Aberdeen and Glasgow have very different ideas on closing times
LICENSING boards across the country are consulting on their new policy statements that need to be in place by November – and potential game-changing moves are emerging.
The Glasgow board looks set to launch a pilot scheme allowing a 4am terminal licensed hour for late-night entertainment premises in the city centre presently licensed until 3am. It’s a move intended to recognise the importance of the city’s night time economy which – according to research carried out by Glasgow Caledonian University – generates £2.16 billon per annum for the city and supports over 16,000 full-time jobs.
The board has been told that a “European” approach could reduce the incentive to consume alcohol at the end of the night as well and encourage a more gradual dispersal of customers.
If the proposal goes ahead, getting an application for the 4am finish across the line won’t simply be a matter of filling out a form and writing a cheque for £160. Rather, operators seeking to take advantage of the pilot will need to demonstrate an investment in safety and security designed to support the licensing objectives.
Factors taken into account by the board could include Best Bar None awards, evidence of a commitment to staff training and a policy of reducing reliance on single-use plastic.
The scheme will be subject to a trial period with a review after 12 months.
The draft policy leaves undisturbed the current standard licensed hours running from 11am to 12 midnight each day of the week, with the possibility of later opening restricted to late-night entertainment venues, restaurants, dedicated function rooms and casinos.
At the last policy review in 2013 the board looked set to add an extra hour for pubs, but an unenthusiastic response from some trade groups saw the plan ditched.
But there’s another significant change.
Aberdeen City’s new approach to late opening is the boldest policy shift I’ve seen.
Currently, premises with at least 75 per cent of the floor area given over to full restaurant facilities are able to trade until 1am. It seems that some operators have been using the extra hour to accommodate customers simply seeking a drink. That loophole will be plugged by a condition so that, after midnight, the sale and consumption of alcohol will be restricted to persons taking a meal with the drink ancillary to the food.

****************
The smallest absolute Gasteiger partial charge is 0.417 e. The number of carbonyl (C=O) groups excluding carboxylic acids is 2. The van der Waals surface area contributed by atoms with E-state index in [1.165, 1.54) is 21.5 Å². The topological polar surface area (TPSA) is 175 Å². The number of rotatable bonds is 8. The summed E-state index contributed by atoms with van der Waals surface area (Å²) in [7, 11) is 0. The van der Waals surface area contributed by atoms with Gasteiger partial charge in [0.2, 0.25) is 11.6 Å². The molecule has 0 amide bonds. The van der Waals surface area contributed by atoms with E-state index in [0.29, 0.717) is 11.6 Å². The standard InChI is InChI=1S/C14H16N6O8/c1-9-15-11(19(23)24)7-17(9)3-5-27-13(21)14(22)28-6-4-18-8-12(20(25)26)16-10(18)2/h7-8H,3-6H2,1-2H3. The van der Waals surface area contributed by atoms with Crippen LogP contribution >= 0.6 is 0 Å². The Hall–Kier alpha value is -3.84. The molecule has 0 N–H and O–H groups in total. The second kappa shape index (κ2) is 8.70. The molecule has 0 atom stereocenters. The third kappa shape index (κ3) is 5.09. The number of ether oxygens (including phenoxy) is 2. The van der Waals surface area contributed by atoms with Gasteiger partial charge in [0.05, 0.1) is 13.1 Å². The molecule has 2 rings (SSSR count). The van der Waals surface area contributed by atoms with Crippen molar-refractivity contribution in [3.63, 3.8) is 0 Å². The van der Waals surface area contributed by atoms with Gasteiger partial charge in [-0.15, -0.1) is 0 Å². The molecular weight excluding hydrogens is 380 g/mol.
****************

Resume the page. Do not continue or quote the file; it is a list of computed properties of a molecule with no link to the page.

While Glasgow grabbed the headlines, another city is consulting on a radically new approach to late opening – probably the boldest policy shift I’ve ever seen.
As the Aberdeen City licensing board policy stands, the maximum trading hours depend upon a range of factors, including the location of the premises (within or outwith the city centre) and the provision or otherwise of “significant entertainment”.
Meeting the level of entertainment required allows trading until 2am Sundays to Thursdays and 3am Fridays and Saturdays throughout the whole of the board’s area.
Without “significant entertainment” the terminal hour is midnight all week except for city centre premises where there’s an extra hour on Fridays and Saturdays. Restaurants all over the city can stay open until 1am.
The proposed new policy issued for consultation takes a scythe to pages of detail and distinguishes only between premises in the city centre and those outwith.
The “significant entertainment” criterion would be abandoned – and the result is a seismic shift.
City centre premises could trade until 2am on Sundays to Thursdays and 3am on Fridays and Saturdays.
Otherwise the latest terminal hour would be midnight Sundays to Thursdays and 1am Fridays and Saturdays.
City-wide, the “earliest acceptable opening time” would remain 10am but with a ban on continuous trading beyond 15 hours (currently 14 hours).
A level playing field between bars and entertainment venues is a bold move that contrasts starkly with the Glasgow approach – but as reported in the last issue of SLTN there are already predictions that it could sound the death knell for Aberdeen’s nightclubs.
Jack Cummins is one of Scotland’s leading licensing lawyers. Every month he writes on licensing law and answers readers’ questions in SLTN.
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